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Diagonalization back in <acroref type="section" acro="SD" /> was really a change of basis to achieve a diagonal matrix repesentation. Maybe we should be highlighting the more general <acroref type="theorem" acro="MRCB" /> here, but its overly technical description just isn't as appealing. However, it will be important in some of the matrix decompostions in <acroref type="chapter" acro="MD" />.
+Diagonalization back in <acroref type="section" acro="SD" /> was really a change of basis to achieve a diagonal matrix repesentation. Maybe we should be highlighting the more general <acroref type="theorem" acro="MRCB" /> here, but its overly technical description just isn't as appealing. However, it will be important in some of the matrix decompositions you will encounter in a future course in linear algebra.
This theorem, with the companion definition, <acroref type="definition" acro="EELT" />, tells us that eigenvalues, and eigenvectors, are fundamentally a characteristic of linear transformations (not matrices). If you study matrix decompositions in <acroref type="chapter" acro="MD" /> you will come to appreciate that almost all of a matrix's secrets can be unlocked with knowledge of the eigenvalues and eigenvectors.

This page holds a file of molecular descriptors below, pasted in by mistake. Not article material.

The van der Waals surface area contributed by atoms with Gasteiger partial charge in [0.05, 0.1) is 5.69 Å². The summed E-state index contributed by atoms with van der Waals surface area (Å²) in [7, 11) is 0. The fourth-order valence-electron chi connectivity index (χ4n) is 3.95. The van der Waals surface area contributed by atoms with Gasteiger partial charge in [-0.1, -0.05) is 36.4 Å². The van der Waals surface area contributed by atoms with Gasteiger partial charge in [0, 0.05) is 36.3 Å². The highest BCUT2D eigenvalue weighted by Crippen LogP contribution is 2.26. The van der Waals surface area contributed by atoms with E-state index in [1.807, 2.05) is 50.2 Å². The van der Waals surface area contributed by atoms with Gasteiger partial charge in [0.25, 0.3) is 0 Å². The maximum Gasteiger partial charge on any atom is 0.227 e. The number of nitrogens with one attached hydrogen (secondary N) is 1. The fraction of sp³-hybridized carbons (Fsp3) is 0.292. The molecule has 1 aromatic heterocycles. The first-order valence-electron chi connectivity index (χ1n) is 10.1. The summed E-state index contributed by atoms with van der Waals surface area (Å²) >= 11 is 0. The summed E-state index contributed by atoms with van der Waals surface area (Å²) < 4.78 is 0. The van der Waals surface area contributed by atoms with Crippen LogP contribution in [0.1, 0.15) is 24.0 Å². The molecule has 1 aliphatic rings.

+This theorem, with the companion definition, <acroref type="definition" acro="EELT" />, tells us that eigenvalues, and eigenvectors, are fundamentally a characteristic of linear transformations (not matrices). If you study matrix decompositions in a future course in linear algebra you will come to appreciate that almost all of a matrix's secrets can be unlocked with knowledge of the eigenvalues and eigenvectors.